While losing weight and quitting smoking remain among the most popular New Year's resolutions each year, many more people resolve to change careers at the dawn of a new year. Changing careers is a significant step, especially for men and women who are firmly established in their fields. A career change can be just as rewarding and life changing as losing weight or quitting smoking, and there are some things professionals might want to consider before resolving to change careers in the new year. Changing careers vs. switching jobs Changing careers and switching jobs are not the same thing, and some people may want the former while others may only be in need of the latter. A full-fledged career change may require returning to school and a willingness to start from the bottom. A job change typically allows professionals to stay in their fields and move on to another position, whether it's with their existing employer or with another company. Career trajectory The direction of a person's career may also influence whether or not they want to make a career change. Established professionals mulling a career change should consider their willingness to start anew. Many mid-career professionals have worked for years to establish themselves in their fields and within their companies. Switching careers does not mean that experience and reputation is invaluable, but neither attribute may carry as much weight in a different line of work, and that can affect career trajectory and future earnings. Effects on others Established professionals must also consider the effect that a career change may have on their families. Married mid-career professionals should discuss changing careers with their spouse, and even their children if the kids are old enough to understand. Discuss the pros and cons of changing careers and the impact that making such a change may have on your family's daily life. Will the family have to move? Will the family lifestyle change dramatically, if at all? Spouses and children may feel better about the change knowing they were involved in the decision, and talking things through with family may help working professionals determine if changing careers is the best decision for them. Long-term goals Long-term goals are another thing to consider before making a career change. That's especially true for mid- or late-career professionals who may already have made significant progress toward achieving their long-term goals. Discuss long-term goals with your spouse or significant other and how changing careers might affect those goals. Long-term goals can change, and while the ability to realize those goals might not weigh heavily in your decision regarding a career change, understanding how such a change might affect your retirement or other late-life plans can only help you make the most informed decision possible. Many people resolve to change careers at the dawn of a new year. But such a decision requires the careful consideration of a host of factors. - Metro Creative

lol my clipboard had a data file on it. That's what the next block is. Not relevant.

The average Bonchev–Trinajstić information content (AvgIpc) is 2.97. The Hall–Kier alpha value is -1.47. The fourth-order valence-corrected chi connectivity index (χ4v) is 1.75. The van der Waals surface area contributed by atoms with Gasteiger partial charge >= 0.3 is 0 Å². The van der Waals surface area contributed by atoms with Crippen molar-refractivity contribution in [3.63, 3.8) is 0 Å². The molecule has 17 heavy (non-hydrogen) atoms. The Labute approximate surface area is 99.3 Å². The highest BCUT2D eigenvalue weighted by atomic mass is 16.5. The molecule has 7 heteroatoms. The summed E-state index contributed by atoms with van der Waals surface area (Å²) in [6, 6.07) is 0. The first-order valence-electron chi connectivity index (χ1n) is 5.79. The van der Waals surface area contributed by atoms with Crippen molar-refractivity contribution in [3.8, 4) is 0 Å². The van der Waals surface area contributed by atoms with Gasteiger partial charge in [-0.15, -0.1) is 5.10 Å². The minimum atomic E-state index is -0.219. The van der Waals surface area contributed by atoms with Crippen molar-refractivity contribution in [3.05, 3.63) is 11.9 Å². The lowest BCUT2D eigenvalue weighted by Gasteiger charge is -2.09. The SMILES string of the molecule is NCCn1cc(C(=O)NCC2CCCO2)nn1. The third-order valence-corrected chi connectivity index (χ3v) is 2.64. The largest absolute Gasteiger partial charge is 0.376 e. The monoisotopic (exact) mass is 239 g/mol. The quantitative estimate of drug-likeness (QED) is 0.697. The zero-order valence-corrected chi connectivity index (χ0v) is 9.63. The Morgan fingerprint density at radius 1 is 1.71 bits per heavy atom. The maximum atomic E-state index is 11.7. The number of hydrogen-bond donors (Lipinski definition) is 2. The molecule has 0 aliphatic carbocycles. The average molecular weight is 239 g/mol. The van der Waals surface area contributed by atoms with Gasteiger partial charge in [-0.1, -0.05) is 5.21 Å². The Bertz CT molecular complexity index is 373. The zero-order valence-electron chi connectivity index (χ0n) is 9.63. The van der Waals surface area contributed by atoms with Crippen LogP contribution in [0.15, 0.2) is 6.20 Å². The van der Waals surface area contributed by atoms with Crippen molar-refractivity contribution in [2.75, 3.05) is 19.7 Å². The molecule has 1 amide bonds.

As the cost of college tuition continues to rise and the job market grows increasingly competitive, college students are giving greater consideration to their prospects of being hired before choosing a major. A 2015 study commissioned by the National Association of Colleges and Employers asked 201 employers, including companies like Aetna, Macy’s and Procter & Gamble, which degrees are most in demand, even distinguishing between the most in-demand bachelor’s degrees, master’s degrees and doctorates. The following are the results of that study, courtesy of the NACE. Most in-demand bachelor’s degrees: Accounting Computer Science Finance Business Administration/Management Mechanical Engineering  Most in demand master’s degrees: Computer Science Electrical Engineering Mechanical Engineering Information Sciences & Systems Business Administration  Most in demand doctorate degrees: Electrical Engineering Computer Science Software Engineering Computer Engineering Mechanical Engineering   - Metro Creative